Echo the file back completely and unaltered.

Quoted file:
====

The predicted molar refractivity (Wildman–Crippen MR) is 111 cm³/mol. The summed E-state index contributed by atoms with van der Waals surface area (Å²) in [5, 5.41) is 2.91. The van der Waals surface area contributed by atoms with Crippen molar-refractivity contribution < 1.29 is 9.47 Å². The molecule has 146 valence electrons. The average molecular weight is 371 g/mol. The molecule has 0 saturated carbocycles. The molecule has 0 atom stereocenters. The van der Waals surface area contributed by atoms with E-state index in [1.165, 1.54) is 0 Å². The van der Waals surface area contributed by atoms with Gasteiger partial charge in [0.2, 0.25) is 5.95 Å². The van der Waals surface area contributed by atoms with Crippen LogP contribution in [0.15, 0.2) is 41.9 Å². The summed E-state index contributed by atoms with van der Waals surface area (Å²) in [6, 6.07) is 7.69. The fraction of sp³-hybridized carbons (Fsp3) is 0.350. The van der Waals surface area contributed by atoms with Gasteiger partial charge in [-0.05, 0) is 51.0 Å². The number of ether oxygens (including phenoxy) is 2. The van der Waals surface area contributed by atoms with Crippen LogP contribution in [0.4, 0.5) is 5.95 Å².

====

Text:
The predicted molar refractivity (Wildman–Crippen MR) is 111 cm³/mol. The summed E-state index contributed by atoms with van der Waals surface area (Å²) in [5, 5.41) is 2.91. The van der Waals surface area contributed by atoms with Crippen molar-refractivity contribution < 1.29 is 9.47 Å². The molecule has 146 valence electrons. The average molecular weight is 371 g/mol. The molecule has 0 saturated carbocycles. The molecule has 0 atom stereocenters. The van der Waals surface area contributed by atoms with E-state index in [1.165, 1.54) is 0 Å². The van der Waals surface area contributed by atoms with Gasteiger partial charge in [0.2, 0.25) is 5.95 Å². The van der Waals surface area contributed by atoms with Crippen LogP contribution in [0.15, 0.2) is 41.9 Å². The summed E-state index contributed by atoms with van der Waals surface area (Å²) in [6, 6.07) is 7.69. The fraction of sp³-hybridized carbons (Fsp3) is 0.350. The van der Waals surface area contributed by atoms with Gasteiger partial charge in [-0.05, 0) is 51.0 Å². The number of ether oxygens (including phenoxy) is 2. The van der Waals surface area contributed by atoms with Crippen LogP contribution in [0.4, 0.5) is 5.95 Å².